Have you ever had a day where everything is going badly, only for someone to tell you to “cheer up”?
It’s infuriating! Even though well-intentioned, being told to “cheer up”, “smile” or “just be positive” when we are having a bad day is like rubbing salt into the proverbial wound.
It is very interesting that when someone else is having a bad day, we can be objective and see the steps to get back on track. When WE have a bad day, however, it seems like it will never end and we want the whole world to know just how painful it has been.
This quote by C.S. Lewis sums up perfectly how important it is to move forward: “Crying is all right in its way while it lasts. But you have to stop sooner or later, and then you still have to decide what to do.”
How Do We End the Negative Thought Loops?
Notice that the subject of this email is called “recovering” from a bad day. Whether you are the Dali Lama, Oprah, or Greg who works in accounting, bad days are going to happen.
What you CAN do is reduce the amount of time it takes to recover from an event you initially perceive as negative.
You probably do not start your day planning on losing your job, having your car get towed, or getting dumped. At best, you start your day hoping for some good things to happen. At worst, you probably expect the day to be another routine affair.
Then the day starts and the roller coaster heads down the tracks: You woke up late. Traffic is crazy. Your friend canceled your weekend plans. And it is not even 8 AM!
Let’s break a bad day down: you expected the day to go one way and it went another. Expectations can be a killer.
Here’s what NOT to do: ask yourself, “what’s wrong with me” or “why is this happening?”
By asking yourself these questions, you’ll immediately come up with theories to support why your day sucks. You amplify your anxiety and depressive thoughts. Not good!
The 3 P’s
Taking a page out of Dan Pink’s book “To Sell is Human”, there is a better way! The following questions were used as a framework for salesmen dealing with continual rejection. You can use this same framework when having a bad day by asking yourself the Three“P” Questions—and coming up with an intelligent way to answer each one:1. Is this permanent?
- Bad response: “Yes. I’ve completely lost my skill for moving others.”
- Better response: “No. I was flat today because I haven’t been getting enough sleep.”
- Bad response: “Yes. I will be single forever”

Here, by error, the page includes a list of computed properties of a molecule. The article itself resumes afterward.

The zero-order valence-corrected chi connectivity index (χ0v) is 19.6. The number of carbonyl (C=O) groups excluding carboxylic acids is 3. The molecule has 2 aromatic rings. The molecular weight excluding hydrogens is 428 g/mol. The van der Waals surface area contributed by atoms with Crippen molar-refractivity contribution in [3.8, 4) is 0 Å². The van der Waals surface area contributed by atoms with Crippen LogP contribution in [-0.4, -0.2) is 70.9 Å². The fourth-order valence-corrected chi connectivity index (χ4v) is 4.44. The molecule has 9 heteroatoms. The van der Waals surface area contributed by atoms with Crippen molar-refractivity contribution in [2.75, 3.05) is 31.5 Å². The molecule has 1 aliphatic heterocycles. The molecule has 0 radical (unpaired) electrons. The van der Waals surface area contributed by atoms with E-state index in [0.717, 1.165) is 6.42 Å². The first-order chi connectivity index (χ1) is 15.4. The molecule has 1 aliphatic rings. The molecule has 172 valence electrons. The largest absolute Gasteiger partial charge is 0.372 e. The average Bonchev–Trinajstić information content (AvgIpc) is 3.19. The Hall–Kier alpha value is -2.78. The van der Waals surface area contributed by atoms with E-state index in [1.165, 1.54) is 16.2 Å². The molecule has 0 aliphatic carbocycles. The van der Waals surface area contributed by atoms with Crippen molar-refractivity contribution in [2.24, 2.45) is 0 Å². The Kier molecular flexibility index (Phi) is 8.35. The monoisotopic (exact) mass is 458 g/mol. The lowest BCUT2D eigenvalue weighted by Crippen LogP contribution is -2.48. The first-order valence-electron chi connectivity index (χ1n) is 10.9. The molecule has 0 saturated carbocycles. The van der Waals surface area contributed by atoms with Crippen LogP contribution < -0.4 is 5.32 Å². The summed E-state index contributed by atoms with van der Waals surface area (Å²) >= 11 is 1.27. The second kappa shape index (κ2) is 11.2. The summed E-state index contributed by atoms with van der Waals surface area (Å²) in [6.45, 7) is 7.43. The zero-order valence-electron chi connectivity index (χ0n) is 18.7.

- Better response: “No. This relationship did not work because we were incompatible.”
2. Is this pervasive?
- Bad response: “Yes. Everyone in this industry is impossible to deal with.”
- Better response: “No. This particular guy was a jerk.”
- Bad response: “Yes. My kids just won’t listen to me.”
- Better response: “No. I have not set appropriate boundaries with my children.”
3. Is this personal?
- Bad response: “Yes. The reason he didn’t buy is that I messed up my presentation.”
- Better response: “No. My presentation could have been better, but the real reason he passed is that he wasn’t ready to buy right now.”
- Bad response: “Yes. I can’t make friends because people just do not like me.”
- Better response: “No. I do not make the effort to follow up with people and will take any relationship coming into my life versus people with similar values / interests.
These questions get you back to neutral ground rather than letting you stew in a quagmire of negativity. The funk of all funks. They open the door for solutions, rather than amplifying the problem. This process helps you “de-funk”...
I’m not saying you’ll suddenly start high-fiving people down the street with a smile on your face because you used this process. But, by answering these questions, they will move you to a ‘3 to 5’ on a scale of 0 to 10, with 0 being absolutely gutted and 10 being serenely blissful. The ‘3 to 5’ territory gets you back on track.
You are effectively saying, “Ok, this thing happened (acceptance). Now, what am I going to do about it?”
You are not saying, “This bad thing happened, how can I get this pity-party started?”
When I first started asking myself these questions, it helped to write them down before building the habit intuitively. Your inner dialogue may say, “everyone sucks! The world sucks. I suck!”. These words can hold a lot of power. However, there is something comical in making yourself write it down and even reading it aloud. It will likely sound ridiculous.
The point of using these questions is to get distance from the critic inside you. These questions help you silence your inner Debbie Downer.
This is also why we are so fanatical about practicing gratitude at the start of every day. It sets the tone. At least if some bad stuff happens, you have some life jackets to hold onto. It gives you perspective in a Facebook/Instagram-filled comparison world of FOMO.
Trust the process. Ask yourself better questions. Your inner dialogue is the difference between constantly wondering why you are depressed and have trouble leaving your couch versus blasting away obstacles like you are a hero in your own movie.